Most human proteins are glycosylated. Attachment of complex oligosaccharides to the polypeptide part of these proteins is an integral part of their structure and function and plays a central role in many complex disorders. One approach towards deciphering this human glycan code is to study natural variation in experimentally well characterized samples and cohorts. High-throughput capable large-scale methods that allow for the comprehensive determination of blood circulating proteins and their glycans have been recently developed, but so far, no study has investigated the link between both traits. Here we map for the first time the blood plasma proteome to its matching N-glycome by correlating the levels of 1116 blood circulating proteins with 113 N-glycan traits, determined in 344 samples from individuals of Arab, South-Asian, and Filipino descent, and then replicate our findings in 46 subjects of European ancestry. We report protein-specific N-glycosylation patterns, including a correlation of core fucosylated structures with immunoglobulin G (IgG) levels, and of trisialylated, trigalactosylated, and triantennary structures with heparin cofactor 2 (SERPIND2). Our study reveals a detailed picture of protein N-glycosylation and suggests new avenues for the investigation of its role and function in the associated complex disorders.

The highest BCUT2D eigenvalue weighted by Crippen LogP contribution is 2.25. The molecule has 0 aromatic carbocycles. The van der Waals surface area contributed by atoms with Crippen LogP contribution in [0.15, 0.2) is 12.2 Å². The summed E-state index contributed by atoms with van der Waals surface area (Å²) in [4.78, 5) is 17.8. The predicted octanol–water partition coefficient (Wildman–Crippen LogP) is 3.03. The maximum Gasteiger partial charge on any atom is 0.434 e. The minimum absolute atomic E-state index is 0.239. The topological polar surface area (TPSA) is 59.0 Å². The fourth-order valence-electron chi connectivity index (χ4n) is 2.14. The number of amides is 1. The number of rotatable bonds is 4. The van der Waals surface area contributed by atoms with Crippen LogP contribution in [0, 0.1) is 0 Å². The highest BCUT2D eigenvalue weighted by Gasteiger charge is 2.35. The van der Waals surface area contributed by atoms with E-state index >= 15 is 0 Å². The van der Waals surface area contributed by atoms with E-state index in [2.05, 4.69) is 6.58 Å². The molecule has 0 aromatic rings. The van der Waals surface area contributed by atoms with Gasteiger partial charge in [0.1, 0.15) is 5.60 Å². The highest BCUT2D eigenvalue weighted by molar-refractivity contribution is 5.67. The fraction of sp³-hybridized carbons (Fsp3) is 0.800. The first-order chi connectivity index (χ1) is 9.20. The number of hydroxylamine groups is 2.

Original languageEnglish
Article number122
Issue number7
Publication statusPublished - 26 Jun 2019


  • Aptamers
  • Glycomics
  • N-glycosylation
  • Population study
  • Proteomics
  • SOMAscan


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